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How Chelsea academy graduates dominated the 2021/22 Premier League

Chelsea FC had the highest proportion of academy graduates making appearances at Premier League clubs this season, data has shown. 

The Blues’ academy produced 27 players, who represented 12 of the 20 Premier League clubs across all competitions in 2021-22, far outstripping the academies of their London-based rivals. 

In London, the club with the next highest number of academy players making appearances for Premier League clubs was Arsenal, with 22, then Tottenham Hotspur and West Ham, both with 14 graduates. 

The only Premier League clubs which did not field a Chelsea academy graduate were Everton, Tottenham, Liverpool, Manchester United, Wolverhampton, Newcastle, Watford, and Aston Villa. 

More than half of the teams in the Premier League have relied upon players from Chelsea’s academy this season

Michael Clewer, of At The Bridge Pod, a Chelsea-centric podcast which launched in 2019, attributes this success to years of investment under the club’s former owner, Roman Abramovich. 

 He said: “That mentality of win, win, win was instilled when Abramovich came in. Neil Bath, who became our academy coach, said to Abramovich that he wanted investments in the academy, and he got it.

“We relocated to Cobham, scouting and the recruitment departments were improved, and ever since then, it’s just been an ongoing success.”

The first sign of this came in 2010, when Chelsea won their first FA Youth Cup in 49 years, after last lifting the trophy in 1961. 

They went on to win the same trophy in 2012, 2014, 2015, 2016, 2017, and 2018. 

Whilst Chelsea itself fielded the greatest number of academy graduates, granting an appearance to nine Cobham-grown talents, the reach that Chelsea’s academy has had throughout the Premier League is evident. 

Two-thirds of Chelsea’s academy graduates play for an array of other teams, with some, such as Conor Gallagher, Declan Rice, and Tariq Lamptey, producing season-defining performances for their teams. 

Compared to other teams, this reach looks all the more impressive, with north London rival Arsenal accounting for 50% of their academy players’ appearances this season. 

Manchester United, which has arguably the most historically-strong academy, fielded 43% of their 23 academy graduates who featured in the 2021/22 season.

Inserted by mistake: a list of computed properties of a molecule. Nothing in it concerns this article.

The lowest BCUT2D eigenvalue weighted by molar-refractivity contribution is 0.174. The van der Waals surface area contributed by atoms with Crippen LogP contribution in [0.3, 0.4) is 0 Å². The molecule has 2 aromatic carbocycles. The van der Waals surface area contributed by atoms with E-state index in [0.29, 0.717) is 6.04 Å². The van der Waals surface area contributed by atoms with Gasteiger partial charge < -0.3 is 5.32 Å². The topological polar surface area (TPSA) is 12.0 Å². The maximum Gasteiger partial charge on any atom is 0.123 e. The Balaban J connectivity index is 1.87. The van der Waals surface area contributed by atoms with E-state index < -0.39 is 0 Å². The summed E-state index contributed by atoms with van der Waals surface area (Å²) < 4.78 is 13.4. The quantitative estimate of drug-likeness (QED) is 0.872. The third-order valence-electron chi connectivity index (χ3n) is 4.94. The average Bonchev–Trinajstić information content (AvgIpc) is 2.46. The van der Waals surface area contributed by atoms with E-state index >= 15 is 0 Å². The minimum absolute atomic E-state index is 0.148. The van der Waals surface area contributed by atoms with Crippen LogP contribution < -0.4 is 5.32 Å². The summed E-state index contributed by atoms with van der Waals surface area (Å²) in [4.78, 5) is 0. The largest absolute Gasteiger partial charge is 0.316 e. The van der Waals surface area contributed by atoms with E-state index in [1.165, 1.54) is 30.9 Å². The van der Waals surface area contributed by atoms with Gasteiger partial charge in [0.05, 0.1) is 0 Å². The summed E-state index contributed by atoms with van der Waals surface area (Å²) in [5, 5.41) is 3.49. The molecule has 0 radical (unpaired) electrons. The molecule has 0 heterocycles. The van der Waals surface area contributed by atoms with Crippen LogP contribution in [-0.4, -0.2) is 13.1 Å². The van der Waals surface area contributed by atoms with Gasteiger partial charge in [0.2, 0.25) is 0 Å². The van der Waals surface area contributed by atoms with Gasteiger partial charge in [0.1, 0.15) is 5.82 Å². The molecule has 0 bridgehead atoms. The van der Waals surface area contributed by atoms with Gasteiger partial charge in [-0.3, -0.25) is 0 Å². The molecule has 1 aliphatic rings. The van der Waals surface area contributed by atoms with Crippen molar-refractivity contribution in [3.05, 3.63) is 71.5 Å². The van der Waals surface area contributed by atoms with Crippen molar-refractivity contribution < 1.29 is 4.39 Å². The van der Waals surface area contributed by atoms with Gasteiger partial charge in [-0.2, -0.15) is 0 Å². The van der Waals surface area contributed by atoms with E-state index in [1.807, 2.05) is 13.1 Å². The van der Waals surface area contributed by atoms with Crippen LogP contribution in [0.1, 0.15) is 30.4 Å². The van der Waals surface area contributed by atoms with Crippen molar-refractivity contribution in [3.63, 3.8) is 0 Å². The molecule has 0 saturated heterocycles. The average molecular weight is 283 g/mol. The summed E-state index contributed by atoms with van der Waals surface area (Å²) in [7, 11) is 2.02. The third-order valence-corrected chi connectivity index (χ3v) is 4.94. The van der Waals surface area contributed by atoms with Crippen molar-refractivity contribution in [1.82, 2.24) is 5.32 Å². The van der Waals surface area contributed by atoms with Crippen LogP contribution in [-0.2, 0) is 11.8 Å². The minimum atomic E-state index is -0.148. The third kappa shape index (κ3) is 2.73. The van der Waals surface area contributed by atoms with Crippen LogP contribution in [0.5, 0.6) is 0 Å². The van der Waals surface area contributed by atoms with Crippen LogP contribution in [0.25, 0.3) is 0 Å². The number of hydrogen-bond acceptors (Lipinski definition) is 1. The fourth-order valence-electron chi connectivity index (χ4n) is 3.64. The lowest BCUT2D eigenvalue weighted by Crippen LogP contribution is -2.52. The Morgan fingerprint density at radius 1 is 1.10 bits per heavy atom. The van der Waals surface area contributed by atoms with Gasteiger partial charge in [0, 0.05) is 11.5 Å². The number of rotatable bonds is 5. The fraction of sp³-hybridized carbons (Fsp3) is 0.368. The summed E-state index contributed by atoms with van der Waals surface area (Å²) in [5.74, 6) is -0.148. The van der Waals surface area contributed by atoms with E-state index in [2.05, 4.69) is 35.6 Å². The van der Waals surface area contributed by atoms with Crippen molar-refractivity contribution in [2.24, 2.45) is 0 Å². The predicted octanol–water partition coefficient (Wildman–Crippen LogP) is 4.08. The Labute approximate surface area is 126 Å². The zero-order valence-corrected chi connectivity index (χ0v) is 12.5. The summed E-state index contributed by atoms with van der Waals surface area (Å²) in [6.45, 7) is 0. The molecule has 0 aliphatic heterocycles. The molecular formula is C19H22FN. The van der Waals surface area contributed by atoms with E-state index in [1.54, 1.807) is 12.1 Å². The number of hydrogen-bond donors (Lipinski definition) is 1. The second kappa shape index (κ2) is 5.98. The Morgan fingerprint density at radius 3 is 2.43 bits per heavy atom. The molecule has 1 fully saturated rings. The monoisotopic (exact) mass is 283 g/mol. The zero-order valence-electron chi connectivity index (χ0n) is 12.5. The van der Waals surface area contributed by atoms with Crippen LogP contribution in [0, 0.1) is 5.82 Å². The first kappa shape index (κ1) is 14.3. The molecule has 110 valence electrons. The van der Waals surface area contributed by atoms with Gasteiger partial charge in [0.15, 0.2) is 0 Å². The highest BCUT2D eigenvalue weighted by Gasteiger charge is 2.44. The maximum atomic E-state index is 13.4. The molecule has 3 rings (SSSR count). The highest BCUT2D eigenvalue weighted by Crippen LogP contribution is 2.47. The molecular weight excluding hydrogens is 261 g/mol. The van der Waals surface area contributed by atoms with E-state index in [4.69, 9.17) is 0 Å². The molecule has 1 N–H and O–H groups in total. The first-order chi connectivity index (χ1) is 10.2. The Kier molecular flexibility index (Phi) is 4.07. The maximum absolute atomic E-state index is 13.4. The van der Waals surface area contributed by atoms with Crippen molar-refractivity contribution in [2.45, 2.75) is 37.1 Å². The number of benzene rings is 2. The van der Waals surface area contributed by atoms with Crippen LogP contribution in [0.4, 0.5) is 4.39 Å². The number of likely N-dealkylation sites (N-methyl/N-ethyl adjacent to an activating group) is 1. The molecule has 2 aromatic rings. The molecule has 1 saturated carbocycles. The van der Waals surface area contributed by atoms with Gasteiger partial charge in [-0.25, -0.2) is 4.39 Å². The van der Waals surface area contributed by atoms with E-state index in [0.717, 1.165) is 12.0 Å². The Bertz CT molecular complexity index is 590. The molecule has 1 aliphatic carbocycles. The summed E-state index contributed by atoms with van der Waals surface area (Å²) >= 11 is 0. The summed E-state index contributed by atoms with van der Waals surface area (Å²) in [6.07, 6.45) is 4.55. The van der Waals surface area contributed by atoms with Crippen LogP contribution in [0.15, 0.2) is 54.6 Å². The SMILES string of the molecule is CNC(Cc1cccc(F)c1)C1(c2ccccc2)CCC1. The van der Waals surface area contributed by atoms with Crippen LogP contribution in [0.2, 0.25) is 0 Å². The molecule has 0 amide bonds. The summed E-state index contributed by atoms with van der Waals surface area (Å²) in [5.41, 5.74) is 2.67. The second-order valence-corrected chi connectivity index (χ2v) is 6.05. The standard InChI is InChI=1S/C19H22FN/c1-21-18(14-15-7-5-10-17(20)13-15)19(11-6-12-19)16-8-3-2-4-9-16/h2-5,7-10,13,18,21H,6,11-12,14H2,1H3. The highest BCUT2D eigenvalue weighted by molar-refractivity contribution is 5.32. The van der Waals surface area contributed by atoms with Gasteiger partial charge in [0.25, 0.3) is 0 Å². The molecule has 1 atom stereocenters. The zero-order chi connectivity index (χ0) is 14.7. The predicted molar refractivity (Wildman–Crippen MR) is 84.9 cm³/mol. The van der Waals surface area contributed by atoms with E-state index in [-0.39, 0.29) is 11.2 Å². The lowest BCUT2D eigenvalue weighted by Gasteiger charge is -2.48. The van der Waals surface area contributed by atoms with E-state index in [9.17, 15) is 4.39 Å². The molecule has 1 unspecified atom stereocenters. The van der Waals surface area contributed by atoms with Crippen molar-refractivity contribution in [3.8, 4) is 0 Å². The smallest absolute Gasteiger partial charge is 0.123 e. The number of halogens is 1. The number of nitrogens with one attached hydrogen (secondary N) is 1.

Compared to their London rivals and Manchester United, who have the second highest number, Chelsea can claim to have the highest academy impact on the league as a whole

However, there is no doubt that a fateful turn of events at the start of the 2019/20 season pushed Chelsea academy graduates to the fore of the media cycle.

Most familiar are the boldfaced names of Mason Mount, Reece James, Tammy Abraham and Fikayo Tomori, all handed a first team start in part due to the two-window transfer ban that was handed to Chelsea ahead of that season. 

All four players had successful loans in the Championship the previous season, but may not have expected a first team call up. 

Earlier in Abramovich’s tenure, successful academy graduates were seen more as valuable products for sale or loan, rather than players destined to play at Stamford Bridge, with only a handful breaking through since that first FA Youth Cup win. 

But the ban had an immediate impact on squad turnover, forcing then-manager Frank Lampard’s hand to take greater care sifting through homegrown first team prospects. 

Clewer said: “When Frank Lampard took over, he understood the club and he understood the academy. And that was such a blessing in disguise. 

“Not just for Chelsea, but I’d say for the international team too, because of how important those players are to England.”

Just a week ago, Mount, James, Abraham and Tomori were all called up by Gareth Southgate to join England’s Nations League squad. 

HOME-GROWN: Given a rare opportunity in 2019, players like Lamptey, Mount, Abraham, Tomori and Callum Hudson-Odoi rose to the occasion. Credit: Brian Minkoff London-Pixels/Wikicommons

An additional impact the transfer ban had on Chelsea’s academy was igniting the possibility in academy players, or those interested in joining the academy, of a first team start. 

Through watching James and Mount, Clewer believes, and up-and-comers like Jude Soonsup-Bell and Harvey Vale, academy players develop the Chelsea spirit.

“They do love the club. Obviously they’re talented, talented individuals, which helps, but to see that passion is amazing, because it inspires other young kids in the Chelsea area, or looking at that academy,” he said. 

“We all love to watch players like that. That’s the true value of football, win or lose: if you enjoy it, then you win every day. It’s so cliché, but it’s true.”

Clewer hopes that new owner Todd Boehly will continue to recognise the importance of the academy, not just as another vehicle for success, but for its role in providing the next generation of club heroes, and beyond that, make sure to provide a holistic experience for its graduates.

Clewer added: “I think it’s a big problem in modern academies: if they don’t make it, what do they do next. 

“We need to prep them not just for if they make it, but also if they don’t. 

“That way, there’s more chance of these talents coming to us: showing we care about them if they’ve got talent, but also we care about how successful they are as an individual.”

Data cited taken from Transfermarkt. All infographic credit: Tamara Prenn

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